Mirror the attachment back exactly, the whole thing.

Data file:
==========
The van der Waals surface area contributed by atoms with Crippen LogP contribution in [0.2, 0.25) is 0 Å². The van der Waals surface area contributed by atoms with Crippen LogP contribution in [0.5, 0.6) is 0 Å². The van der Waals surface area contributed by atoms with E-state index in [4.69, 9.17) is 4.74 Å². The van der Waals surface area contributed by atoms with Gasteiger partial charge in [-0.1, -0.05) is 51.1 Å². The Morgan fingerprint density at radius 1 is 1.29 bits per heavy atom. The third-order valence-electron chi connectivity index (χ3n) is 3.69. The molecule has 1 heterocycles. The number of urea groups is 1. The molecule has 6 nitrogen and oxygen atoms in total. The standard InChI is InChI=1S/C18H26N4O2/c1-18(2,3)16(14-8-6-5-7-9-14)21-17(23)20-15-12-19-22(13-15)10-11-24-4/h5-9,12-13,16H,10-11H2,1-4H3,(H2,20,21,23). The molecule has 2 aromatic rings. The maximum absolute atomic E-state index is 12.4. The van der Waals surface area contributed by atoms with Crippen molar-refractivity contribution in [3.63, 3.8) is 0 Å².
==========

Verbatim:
The van der Waals surface area contributed by atoms with Crippen LogP contribution in [0.2, 0.25) is 0 Å². The van der Waals surface area contributed by atoms with Crippen LogP contribution in [0.5, 0.6) is 0 Å². The van der Waals surface area contributed by atoms with E-state index in [4.69, 9.17) is 4.74 Å². The van der Waals surface area contributed by atoms with Gasteiger partial charge in [-0.1, -0.05) is 51.1 Å². The Morgan fingerprint density at radius 1 is 1.29 bits per heavy atom. The third-order valence-electron chi connectivity index (χ3n) is 3.69. The molecule has 1 heterocycles. The number of urea groups is 1. The molecule has 6 nitrogen and oxygen atoms in total. The standard InChI is InChI=1S/C18H26N4O2/c1-18(2,3)16(14-8-6-5-7-9-14)21-17(23)20-15-12-19-22(13-15)10-11-24-4/h5-9,12-13,16H,10-11H2,1-4H3,(H2,20,21,23). The molecule has 2 aromatic rings. The maximum absolute atomic E-state index is 12.4. The van der Waals surface area contributed by atoms with Crippen molar-refractivity contribution in [3.63, 3.8) is 0 Å².